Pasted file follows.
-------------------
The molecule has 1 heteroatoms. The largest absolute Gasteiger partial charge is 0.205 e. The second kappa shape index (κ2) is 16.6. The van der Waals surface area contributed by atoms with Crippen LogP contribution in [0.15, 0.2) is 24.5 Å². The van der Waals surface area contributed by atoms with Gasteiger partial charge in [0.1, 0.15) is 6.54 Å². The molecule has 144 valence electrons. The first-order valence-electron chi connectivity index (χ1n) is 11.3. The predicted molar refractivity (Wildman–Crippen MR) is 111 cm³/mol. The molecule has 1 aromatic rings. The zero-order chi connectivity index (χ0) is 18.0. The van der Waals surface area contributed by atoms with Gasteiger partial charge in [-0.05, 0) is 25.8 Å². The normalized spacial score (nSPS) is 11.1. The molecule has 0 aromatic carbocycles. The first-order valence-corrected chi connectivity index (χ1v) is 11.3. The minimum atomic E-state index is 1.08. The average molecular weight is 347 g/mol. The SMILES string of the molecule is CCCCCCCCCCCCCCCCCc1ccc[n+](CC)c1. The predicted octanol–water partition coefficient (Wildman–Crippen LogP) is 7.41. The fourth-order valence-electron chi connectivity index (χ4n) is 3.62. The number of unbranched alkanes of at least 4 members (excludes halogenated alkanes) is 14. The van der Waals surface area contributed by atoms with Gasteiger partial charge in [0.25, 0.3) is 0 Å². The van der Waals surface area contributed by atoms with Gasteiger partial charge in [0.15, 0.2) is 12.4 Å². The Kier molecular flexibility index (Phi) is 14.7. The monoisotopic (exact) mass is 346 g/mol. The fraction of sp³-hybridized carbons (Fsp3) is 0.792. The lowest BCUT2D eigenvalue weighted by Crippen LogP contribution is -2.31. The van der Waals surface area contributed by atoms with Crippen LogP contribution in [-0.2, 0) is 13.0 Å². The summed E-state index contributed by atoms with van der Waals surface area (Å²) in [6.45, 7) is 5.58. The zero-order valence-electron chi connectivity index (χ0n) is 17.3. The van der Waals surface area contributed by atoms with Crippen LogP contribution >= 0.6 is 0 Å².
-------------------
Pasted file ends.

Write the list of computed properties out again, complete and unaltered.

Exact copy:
The molecule has 1 heteroatoms. The largest absolute Gasteiger partial charge is 0.205 e. The second kappa shape index (κ2) is 16.6. The van der Waals surface area contributed by atoms with Crippen LogP contribution in [0.15, 0.2) is 24.5 Å². The van der Waals surface area contributed by atoms with Gasteiger partial charge in [0.1, 0.15) is 6.54 Å². The molecule has 144 valence electrons. The first-order valence-electron chi connectivity index (χ1n) is 11.3. The predicted molar refractivity (Wildman–Crippen MR) is 111 cm³/mol. The molecule has 1 aromatic rings. The zero-order chi connectivity index (χ0) is 18.0. The van der Waals surface area contributed by atoms with Gasteiger partial charge in [-0.05, 0) is 25.8 Å². The normalized spacial score (nSPS) is 11.1. The molecule has 0 aromatic carbocycles. The first-order valence-corrected chi connectivity index (χ1v) is 11.3. The minimum atomic E-state index is 1.08. The average molecular weight is 347 g/mol. The SMILES string of the molecule is CCCCCCCCCCCCCCCCCc1ccc[n+](CC)c1. The predicted octanol–water partition coefficient (Wildman–Crippen LogP) is 7.41. The fourth-order valence-electron chi connectivity index (χ4n) is 3.62. The number of unbranched alkanes of at least 4 members (excludes halogenated alkanes) is 14. The van der Waals surface area contributed by atoms with Gasteiger partial charge in [0.25, 0.3) is 0 Å². The van der Waals surface area contributed by atoms with Gasteiger partial charge in [0.15, 0.2) is 12.4 Å². The Kier molecular flexibility index (Phi) is 14.7. The monoisotopic (exact) mass is 346 g/mol. The fraction of sp³-hybridized carbons (Fsp3) is 0.792. The lowest BCUT2D eigenvalue weighted by Crippen LogP contribution is -2.31. The van der Waals surface area contributed by atoms with Crippen LogP contribution in [-0.2, 0) is 13.0 Å². The summed E-state index contributed by atoms with van der Waals surface area (Å²) in [6.45, 7) is 5.58. The zero-order valence-electron chi connectivity index (χ0n) is 17.3. The van der Waals surface area contributed by atoms with Crippen LogP contribution >= 0.6 is 0 Å².